Crash a cruel reminder of safety's role

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The Independent Online

"The death of Ayrton Senna was like the sun falling from the sky," his former McLaren team-mate Gerhard Berger said. It was the unthinkable, the atomic bomb applied to motor racing. And it shook the sport to its core. Questions were even asked in the Italian parliament.

"The death of Ayrton Senna was like the sun falling from the sky," his former McLaren team-mate Gerhard Berger said. It was the unthinkable, the atomic bomb applied to motor racing. And it shook the sport to its core. Questions were even asked in the Italian parliament.

Today Sir Frank Williams, Patrick Head and Adrian Newey still face an uncertain future following the recent reopening of the investigation into Senna's crash. Italian law requires a culprit in the case of accidental deaths, and magistrates remain determined to find one even though everyone with a personal interest has come to terms with that tragedy on 1 May 1994.

In 1968 the death of the brilliant Jimmy Clark at Hockenheim had a similar effect and set off a deadly train of events with a driver being killed virtually on the same date for the next three months. But back then there were no legal actions, nor dramatic changes. In 1994, even before the Austrian Karl Wendlinger was placed in induced coma after crashing at Monaco a fortnight after Imola, or another fortnight later when Italian Andrea Montermini crashed his Simtek heavily when practising for the Spanish GP - both survived - the governing body, the FIA, had already taken drastic steps.

There was an outcry from the teams when rear wing and diffuser measurements were altered for the Spanish race, and a drivers' strike until a makeshift tyre chicane was installed on the back straight to slow things down. A reduction in engine size from 3.5 to 3 litres followed, together with special tethers to discourage wheels flying off in accidents. Narrower track and grooved tyres have also subsequently slowed the cars. Formula One racing underwent a sea change, yet thanks to the technical brilliance of the engineers each year it has become successively faster yet safer.

A racing driver's life could once be measured in the same terms as a Battle of Britain fighter pilot's. The Seventies alone saw Bruce McLaren, Piers Courage, Jochen Rindt, Hans Laine, Ignazio Giunti, Pedro Rodriguez, Jo Siffert, Jo Bonnier, Gerry Birrell, Roger Williamson, François Cevert, Peter Revson, Helmuth Koinigg, Mark Donohue, B J Swanson, Tom Pryce and Ronnie Peterson die in high-level racing accidents.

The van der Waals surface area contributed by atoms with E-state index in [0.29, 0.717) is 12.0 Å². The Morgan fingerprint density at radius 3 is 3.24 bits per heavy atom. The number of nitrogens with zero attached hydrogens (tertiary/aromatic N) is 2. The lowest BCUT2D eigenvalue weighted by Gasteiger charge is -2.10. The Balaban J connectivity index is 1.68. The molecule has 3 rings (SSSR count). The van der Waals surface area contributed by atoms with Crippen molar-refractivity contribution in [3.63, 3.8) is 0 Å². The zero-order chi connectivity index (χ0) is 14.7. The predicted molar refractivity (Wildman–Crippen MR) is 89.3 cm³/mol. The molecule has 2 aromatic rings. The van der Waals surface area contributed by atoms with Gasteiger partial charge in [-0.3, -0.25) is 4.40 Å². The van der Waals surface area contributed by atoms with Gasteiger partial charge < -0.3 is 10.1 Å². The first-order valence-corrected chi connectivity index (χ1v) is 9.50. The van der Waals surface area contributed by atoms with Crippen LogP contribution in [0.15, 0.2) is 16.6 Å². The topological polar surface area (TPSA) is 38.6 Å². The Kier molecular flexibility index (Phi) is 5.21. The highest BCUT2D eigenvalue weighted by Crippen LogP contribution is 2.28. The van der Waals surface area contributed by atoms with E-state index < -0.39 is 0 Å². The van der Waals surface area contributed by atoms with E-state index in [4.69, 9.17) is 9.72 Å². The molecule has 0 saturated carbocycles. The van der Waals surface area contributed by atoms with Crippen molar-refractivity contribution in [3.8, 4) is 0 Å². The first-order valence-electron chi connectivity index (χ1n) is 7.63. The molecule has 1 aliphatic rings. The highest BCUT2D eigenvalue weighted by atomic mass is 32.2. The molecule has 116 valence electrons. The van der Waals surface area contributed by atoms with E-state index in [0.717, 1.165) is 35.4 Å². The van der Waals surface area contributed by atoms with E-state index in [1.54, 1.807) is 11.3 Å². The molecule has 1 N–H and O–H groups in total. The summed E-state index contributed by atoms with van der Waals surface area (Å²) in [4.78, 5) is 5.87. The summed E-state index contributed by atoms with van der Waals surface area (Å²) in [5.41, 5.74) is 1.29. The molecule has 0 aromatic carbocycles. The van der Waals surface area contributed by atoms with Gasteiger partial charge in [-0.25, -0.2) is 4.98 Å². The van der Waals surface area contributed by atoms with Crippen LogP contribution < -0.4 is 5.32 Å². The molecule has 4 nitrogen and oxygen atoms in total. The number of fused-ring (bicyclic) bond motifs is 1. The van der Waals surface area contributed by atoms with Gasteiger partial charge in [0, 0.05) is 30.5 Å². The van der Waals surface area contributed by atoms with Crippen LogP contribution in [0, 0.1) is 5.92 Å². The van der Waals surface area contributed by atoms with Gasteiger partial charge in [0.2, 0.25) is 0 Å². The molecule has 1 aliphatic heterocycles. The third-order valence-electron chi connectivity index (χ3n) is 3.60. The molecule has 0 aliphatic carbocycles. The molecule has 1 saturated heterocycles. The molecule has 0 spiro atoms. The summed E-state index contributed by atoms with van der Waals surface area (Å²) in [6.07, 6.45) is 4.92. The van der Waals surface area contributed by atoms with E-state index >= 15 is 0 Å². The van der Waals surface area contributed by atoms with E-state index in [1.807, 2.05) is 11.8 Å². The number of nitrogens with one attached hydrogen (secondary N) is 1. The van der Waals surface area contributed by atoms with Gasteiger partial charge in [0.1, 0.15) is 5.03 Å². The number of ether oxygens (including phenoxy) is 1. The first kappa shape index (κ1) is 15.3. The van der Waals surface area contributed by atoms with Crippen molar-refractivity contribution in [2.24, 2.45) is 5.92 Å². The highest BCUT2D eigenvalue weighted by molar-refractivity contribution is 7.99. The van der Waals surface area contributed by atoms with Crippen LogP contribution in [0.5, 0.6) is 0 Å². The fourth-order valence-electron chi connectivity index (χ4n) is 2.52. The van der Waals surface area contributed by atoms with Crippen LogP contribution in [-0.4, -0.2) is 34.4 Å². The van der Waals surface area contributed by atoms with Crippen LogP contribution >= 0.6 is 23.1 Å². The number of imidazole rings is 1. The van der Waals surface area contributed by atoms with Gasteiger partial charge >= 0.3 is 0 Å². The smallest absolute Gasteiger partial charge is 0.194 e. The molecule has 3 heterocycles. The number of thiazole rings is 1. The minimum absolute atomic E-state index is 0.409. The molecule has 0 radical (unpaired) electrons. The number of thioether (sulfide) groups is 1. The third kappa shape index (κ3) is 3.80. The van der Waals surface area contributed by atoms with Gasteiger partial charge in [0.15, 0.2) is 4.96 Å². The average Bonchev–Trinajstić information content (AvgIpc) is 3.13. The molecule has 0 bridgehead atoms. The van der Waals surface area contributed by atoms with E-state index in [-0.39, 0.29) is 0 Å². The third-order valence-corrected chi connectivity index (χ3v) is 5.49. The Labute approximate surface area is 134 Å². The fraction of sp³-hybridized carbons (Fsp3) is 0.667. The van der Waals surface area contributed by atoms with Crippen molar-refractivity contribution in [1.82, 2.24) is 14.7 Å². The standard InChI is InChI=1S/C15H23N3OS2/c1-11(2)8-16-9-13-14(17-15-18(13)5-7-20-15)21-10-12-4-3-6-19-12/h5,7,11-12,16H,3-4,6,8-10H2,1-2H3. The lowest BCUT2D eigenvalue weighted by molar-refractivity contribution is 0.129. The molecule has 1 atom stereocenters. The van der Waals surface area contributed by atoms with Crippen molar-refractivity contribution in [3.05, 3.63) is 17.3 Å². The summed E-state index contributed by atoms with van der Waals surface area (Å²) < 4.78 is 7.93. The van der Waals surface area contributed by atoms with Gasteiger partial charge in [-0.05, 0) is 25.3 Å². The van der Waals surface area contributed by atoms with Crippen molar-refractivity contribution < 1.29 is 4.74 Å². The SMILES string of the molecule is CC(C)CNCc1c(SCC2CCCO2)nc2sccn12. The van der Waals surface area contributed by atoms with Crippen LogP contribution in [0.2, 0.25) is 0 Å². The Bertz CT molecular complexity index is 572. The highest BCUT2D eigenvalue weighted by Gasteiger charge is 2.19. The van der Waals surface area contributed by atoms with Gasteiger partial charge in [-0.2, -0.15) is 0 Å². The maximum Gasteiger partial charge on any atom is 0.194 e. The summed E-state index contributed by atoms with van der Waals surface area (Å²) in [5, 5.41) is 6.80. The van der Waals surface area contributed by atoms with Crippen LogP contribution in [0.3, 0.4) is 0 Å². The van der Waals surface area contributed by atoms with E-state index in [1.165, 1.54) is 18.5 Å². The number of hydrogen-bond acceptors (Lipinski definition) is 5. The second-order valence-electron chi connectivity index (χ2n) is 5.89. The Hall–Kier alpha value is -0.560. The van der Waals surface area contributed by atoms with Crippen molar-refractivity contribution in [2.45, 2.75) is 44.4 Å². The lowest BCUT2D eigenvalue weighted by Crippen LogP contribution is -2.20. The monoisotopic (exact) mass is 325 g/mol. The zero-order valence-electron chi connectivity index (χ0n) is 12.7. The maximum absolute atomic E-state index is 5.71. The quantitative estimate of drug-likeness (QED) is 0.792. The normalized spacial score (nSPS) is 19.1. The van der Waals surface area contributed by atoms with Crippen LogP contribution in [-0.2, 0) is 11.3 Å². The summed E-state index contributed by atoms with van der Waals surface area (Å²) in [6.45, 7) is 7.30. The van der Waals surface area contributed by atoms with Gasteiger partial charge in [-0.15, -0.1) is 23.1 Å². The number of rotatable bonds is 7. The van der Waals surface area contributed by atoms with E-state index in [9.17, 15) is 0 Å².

In 1982 the legendary Gilles Villeneuve and the rookie Ricardo Paletti died in grand prix accidents, but until Roland Ratzenberger at Imola on 30 April 1994, the Italian Elio de Angelis was the only man to die in an F1 car, testing at Paul Ricard in France in 1986. Some believed the old ghost had been exorcised. It was not complacency, just self-belief, but the events of Imola showed only too cruelly that however much had been done in the name of safety, since Jackie Stewart's crusade and all the technological breakthroughs that had followed, motorsport still carried an ultimate risk.

Had Senna lived the sport would have been so different. He would have won the 1994 title, and most likely the 1995, 1996 and 1997 titles too, with Williams Renault. Schumacher would not have established the reputation that he has, nor Damon Hill or perhaps even Ferrari...

But now, a decade later, a dichotomy has arisen between the FIA and some teams and drivers. The federation want to impose swingeing changes to slow the cars down; many teams and drivers believe that today's cars are so safe that this year's dramatically increased lap speeds do not border on the dangerous.

Incredible as it might seem there are fans today who have only dimly heard of Ayrton Senna, and who have no inkling that a driver could be killed in such ultra-safe cars. But the men behind today's superb safety record know only too well, and have been reminded every May since 1994, that the sport is at its most dangerous when you allow yourself to believe that its oldest spectre has been defeated.

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